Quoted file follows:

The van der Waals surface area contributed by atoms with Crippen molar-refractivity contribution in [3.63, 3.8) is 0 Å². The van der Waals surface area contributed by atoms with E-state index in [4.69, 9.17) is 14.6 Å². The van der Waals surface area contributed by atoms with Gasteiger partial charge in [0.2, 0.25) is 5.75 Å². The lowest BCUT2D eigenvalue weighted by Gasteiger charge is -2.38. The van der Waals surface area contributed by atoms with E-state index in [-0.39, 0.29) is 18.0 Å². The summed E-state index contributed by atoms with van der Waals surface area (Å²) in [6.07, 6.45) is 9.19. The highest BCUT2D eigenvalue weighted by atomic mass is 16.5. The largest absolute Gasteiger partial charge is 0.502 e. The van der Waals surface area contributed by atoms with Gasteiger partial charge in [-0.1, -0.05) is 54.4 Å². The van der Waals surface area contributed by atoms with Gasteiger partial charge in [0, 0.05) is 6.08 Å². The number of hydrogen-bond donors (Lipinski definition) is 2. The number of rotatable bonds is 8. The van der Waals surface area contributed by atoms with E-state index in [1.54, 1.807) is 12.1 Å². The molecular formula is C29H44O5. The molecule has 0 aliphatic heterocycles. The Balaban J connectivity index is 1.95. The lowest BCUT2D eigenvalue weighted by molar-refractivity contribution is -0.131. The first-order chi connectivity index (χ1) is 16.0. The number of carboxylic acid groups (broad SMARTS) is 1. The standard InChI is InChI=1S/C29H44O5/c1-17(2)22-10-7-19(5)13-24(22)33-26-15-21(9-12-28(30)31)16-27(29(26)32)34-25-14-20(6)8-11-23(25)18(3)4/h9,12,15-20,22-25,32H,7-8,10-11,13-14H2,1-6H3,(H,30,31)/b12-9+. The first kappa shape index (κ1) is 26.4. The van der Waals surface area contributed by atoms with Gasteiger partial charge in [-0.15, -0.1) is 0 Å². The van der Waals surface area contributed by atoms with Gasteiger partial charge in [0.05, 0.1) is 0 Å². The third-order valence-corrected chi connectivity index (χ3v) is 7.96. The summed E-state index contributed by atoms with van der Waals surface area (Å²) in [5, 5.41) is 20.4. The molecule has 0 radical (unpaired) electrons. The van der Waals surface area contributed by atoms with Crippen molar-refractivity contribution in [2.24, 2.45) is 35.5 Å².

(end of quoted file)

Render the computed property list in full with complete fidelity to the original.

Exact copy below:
The van der Waals surface area contributed by atoms with Crippen molar-refractivity contribution in [3.63, 3.8) is 0 Å². The van der Waals surface area contributed by atoms with E-state index in [4.69, 9.17) is 14.6 Å². The van der Waals surface area contributed by atoms with Gasteiger partial charge in [0.2, 0.25) is 5.75 Å². The lowest BCUT2D eigenvalue weighted by Gasteiger charge is -2.38. The van der Waals surface area contributed by atoms with E-state index in [-0.39, 0.29) is 18.0 Å². The summed E-state index contributed by atoms with van der Waals surface area (Å²) in [6.07, 6.45) is 9.19. The highest BCUT2D eigenvalue weighted by atomic mass is 16.5. The largest absolute Gasteiger partial charge is 0.502 e. The van der Waals surface area contributed by atoms with Gasteiger partial charge in [-0.1, -0.05) is 54.4 Å². The van der Waals surface area contributed by atoms with Gasteiger partial charge in [0, 0.05) is 6.08 Å². The number of hydrogen-bond donors (Lipinski definition) is 2. The number of rotatable bonds is 8. The van der Waals surface area contributed by atoms with E-state index in [1.54, 1.807) is 12.1 Å². The molecular formula is C29H44O5. The molecule has 0 aliphatic heterocycles. The Balaban J connectivity index is 1.95. The lowest BCUT2D eigenvalue weighted by molar-refractivity contribution is -0.131. The first-order chi connectivity index (χ1) is 16.0. The number of carboxylic acid groups (broad SMARTS) is 1. The standard InChI is InChI=1S/C29H44O5/c1-17(2)22-10-7-19(5)13-24(22)33-26-15-21(9-12-28(30)31)16-27(29(26)32)34-25-14-20(6)8-11-23(25)18(3)4/h9,12,15-20,22-25,32H,7-8,10-11,13-14H2,1-6H3,(H,30,31)/b12-9+. The first kappa shape index (κ1) is 26.4. The van der Waals surface area contributed by atoms with Gasteiger partial charge in [-0.15, -0.1) is 0 Å². The van der Waals surface area contributed by atoms with Gasteiger partial charge in [0.05, 0.1) is 0 Å². The third-order valence-corrected chi connectivity index (χ3v) is 7.96. The summed E-state index contributed by atoms with van der Waals surface area (Å²) in [5, 5.41) is 20.4. The molecule has 0 radical (unpaired) electrons. The van der Waals surface area contributed by atoms with Crippen molar-refractivity contribution in [2.24, 2.45) is 35.5 Å².